The economy is based on agriculture and sheep farming in an economic system that ignores the currency to which the exchanges take place mainly according to the system of barter. The basic unit was the goat, a cow was worth about ten goats and a house cost six cows. Nothing is produced for sale, and any surplus goods is not private, and in fact redistributed fluidly among the population as established by the elderly.
Although most of the work is not done with machines, but by conventional manual work, the Kalasha operate an intensive agriculture. The wild and dangerous rivers that flow through the Kalasha valleys drive mills, and are also used for irrigation in agriculture by means of ingenious canal systems.
In exchange, the donor is provided with prestige items, such as assigning a privileged place in the meetings or the ability to carry certain weapons. Any disputes within the community were obliged to go before the council of elders, called Dù Nrài, before moving to the state courts. Their polytheistic religion has the worship of a large number of ancestral deities who are devoted the animated music festivals, dances, wine and animal sacrifices, and sometimes worship idols carved of wood representing their deities.
They live mainly on agriculture and pastoralism is still practiced like the ancient transhumance system, a seasonal and temporary migration of flocks and shepherds moving from pastures located in hilly or mountainous areas to those of the plains, and vice versa. Corn and wheat are the main crops in the valleys, while apricots, mulberries and walnuts, are collected and dried for the winter and the grapes are used to produce the wine.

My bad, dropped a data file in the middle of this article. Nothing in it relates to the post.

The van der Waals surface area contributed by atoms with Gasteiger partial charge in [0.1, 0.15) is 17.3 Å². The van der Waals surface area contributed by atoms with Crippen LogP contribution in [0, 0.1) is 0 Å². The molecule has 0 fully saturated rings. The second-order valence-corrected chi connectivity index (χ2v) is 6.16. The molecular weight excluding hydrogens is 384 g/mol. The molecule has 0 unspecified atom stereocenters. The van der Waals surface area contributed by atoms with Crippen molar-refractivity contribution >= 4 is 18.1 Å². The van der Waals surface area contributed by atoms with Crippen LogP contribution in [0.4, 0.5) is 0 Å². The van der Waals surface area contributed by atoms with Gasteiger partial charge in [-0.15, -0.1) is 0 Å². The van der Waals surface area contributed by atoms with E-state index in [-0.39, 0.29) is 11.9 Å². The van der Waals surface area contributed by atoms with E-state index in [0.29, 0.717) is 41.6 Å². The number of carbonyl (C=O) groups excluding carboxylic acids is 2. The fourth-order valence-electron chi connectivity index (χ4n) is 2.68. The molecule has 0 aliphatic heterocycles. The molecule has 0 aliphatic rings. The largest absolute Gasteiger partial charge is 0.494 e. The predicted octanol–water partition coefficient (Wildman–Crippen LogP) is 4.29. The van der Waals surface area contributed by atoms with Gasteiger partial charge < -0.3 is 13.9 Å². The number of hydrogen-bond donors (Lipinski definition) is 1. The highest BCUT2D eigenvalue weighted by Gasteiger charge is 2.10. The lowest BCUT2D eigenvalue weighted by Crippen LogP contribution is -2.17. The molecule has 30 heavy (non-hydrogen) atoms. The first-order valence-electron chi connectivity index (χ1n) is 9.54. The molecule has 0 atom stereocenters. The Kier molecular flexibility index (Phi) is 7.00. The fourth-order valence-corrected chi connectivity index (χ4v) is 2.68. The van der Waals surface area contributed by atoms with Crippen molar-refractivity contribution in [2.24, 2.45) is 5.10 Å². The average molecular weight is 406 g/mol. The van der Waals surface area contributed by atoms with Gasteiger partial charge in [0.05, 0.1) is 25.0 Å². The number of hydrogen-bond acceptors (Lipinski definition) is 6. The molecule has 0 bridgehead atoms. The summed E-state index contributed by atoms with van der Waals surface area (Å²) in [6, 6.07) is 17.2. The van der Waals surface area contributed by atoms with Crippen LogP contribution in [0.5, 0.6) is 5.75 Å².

While women work in the field, keeping watch and irrigating crops, men are responsible for the heaviest tasks like planting and harvesting the crop.
The Kalash culture do not implement any difference in treatment between men and women. Marriages arranged by parents are increasingly rare and always carried out with the permission of the couple. If two young people love each other, they are free to marry, even if the bride is engaged to another man, only that the second suitor has to pay twice the amount of dowry to the first.
Women are free to choose their husband and can also divorce at will. However Kalash women during the menstrual period, are considered unclean and are forced to live in bashalani, the appropriate buildings outside the village where they go during the period until they reacquire their purity. These buildings are also the place where women go to give birth.
Apart from this, women are very respected in society and have the same importance as men. In the Kalash tribe prevails liberal approach thanks to their culture and religion. Both men and women, working in the family farm, while some tasks are quite distinct. Women generally take care of the housework and the children, while the men involved in the commerce.